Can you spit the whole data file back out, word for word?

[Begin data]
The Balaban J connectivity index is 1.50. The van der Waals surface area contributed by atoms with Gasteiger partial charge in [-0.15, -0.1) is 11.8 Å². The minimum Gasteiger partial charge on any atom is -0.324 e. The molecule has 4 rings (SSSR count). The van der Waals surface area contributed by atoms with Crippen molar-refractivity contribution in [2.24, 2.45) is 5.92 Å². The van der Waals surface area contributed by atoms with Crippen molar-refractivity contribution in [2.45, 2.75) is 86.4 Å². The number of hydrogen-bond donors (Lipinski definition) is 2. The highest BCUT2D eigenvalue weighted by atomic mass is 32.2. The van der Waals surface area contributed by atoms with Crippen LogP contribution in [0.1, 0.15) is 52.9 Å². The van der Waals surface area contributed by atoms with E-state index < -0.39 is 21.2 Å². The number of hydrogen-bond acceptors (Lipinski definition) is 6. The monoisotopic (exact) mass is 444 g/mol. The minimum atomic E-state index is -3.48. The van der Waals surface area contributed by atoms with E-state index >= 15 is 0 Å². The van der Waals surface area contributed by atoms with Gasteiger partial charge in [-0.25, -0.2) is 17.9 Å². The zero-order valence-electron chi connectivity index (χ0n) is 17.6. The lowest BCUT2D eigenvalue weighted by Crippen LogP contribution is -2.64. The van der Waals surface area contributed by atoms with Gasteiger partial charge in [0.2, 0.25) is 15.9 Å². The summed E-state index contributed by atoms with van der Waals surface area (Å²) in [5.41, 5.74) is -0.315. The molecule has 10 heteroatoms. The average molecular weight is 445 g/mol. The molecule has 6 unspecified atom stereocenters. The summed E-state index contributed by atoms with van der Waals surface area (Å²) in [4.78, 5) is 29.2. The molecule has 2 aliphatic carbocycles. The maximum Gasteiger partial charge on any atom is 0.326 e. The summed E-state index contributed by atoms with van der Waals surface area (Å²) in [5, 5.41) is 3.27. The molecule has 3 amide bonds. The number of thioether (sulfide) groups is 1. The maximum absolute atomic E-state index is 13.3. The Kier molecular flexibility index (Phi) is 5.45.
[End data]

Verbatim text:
The Balaban J connectivity index is 1.50. The van der Waals surface area contributed by atoms with Gasteiger partial charge in [-0.15, -0.1) is 11.8 Å². The minimum Gasteiger partial charge on any atom is -0.324 e. The molecule has 4 rings (SSSR count). The van der Waals surface area contributed by atoms with Crippen molar-refractivity contribution in [2.24, 2.45) is 5.92 Å². The van der Waals surface area contributed by atoms with Crippen molar-refractivity contribution in [2.45, 2.75) is 86.4 Å². The number of hydrogen-bond donors (Lipinski definition) is 2. The highest BCUT2D eigenvalue weighted by atomic mass is 32.2. The van der Waals surface area contributed by atoms with Crippen LogP contribution in [0.1, 0.15) is 52.9 Å². The van der Waals surface area contributed by atoms with E-state index < -0.39 is 21.2 Å². The number of hydrogen-bond acceptors (Lipinski definition) is 6. The monoisotopic (exact) mass is 444 g/mol. The minimum atomic E-state index is -3.48. The van der Waals surface area contributed by atoms with E-state index >= 15 is 0 Å². The van der Waals surface area contributed by atoms with Gasteiger partial charge in [-0.25, -0.2) is 17.9 Å². The zero-order valence-electron chi connectivity index (χ0n) is 17.6. The lowest BCUT2D eigenvalue weighted by Crippen LogP contribution is -2.64. The van der Waals surface area contributed by atoms with Gasteiger partial charge in [0.2, 0.25) is 15.9 Å². The summed E-state index contributed by atoms with van der Waals surface area (Å²) in [5.41, 5.74) is -0.315. The molecule has 10 heteroatoms. The average molecular weight is 445 g/mol. The molecule has 6 unspecified atom stereocenters. The summed E-state index contributed by atoms with van der Waals surface area (Å²) in [4.78, 5) is 29.2. The molecule has 2 aliphatic carbocycles. The maximum Gasteiger partial charge on any atom is 0.326 e. The summed E-state index contributed by atoms with van der Waals surface area (Å²) in [5, 5.41) is 3.27. The molecule has 3 amide bonds. The number of thioether (sulfide) groups is 1. The maximum absolute atomic E-state index is 13.3. The Kier molecular flexibility index (Phi) is 5.45.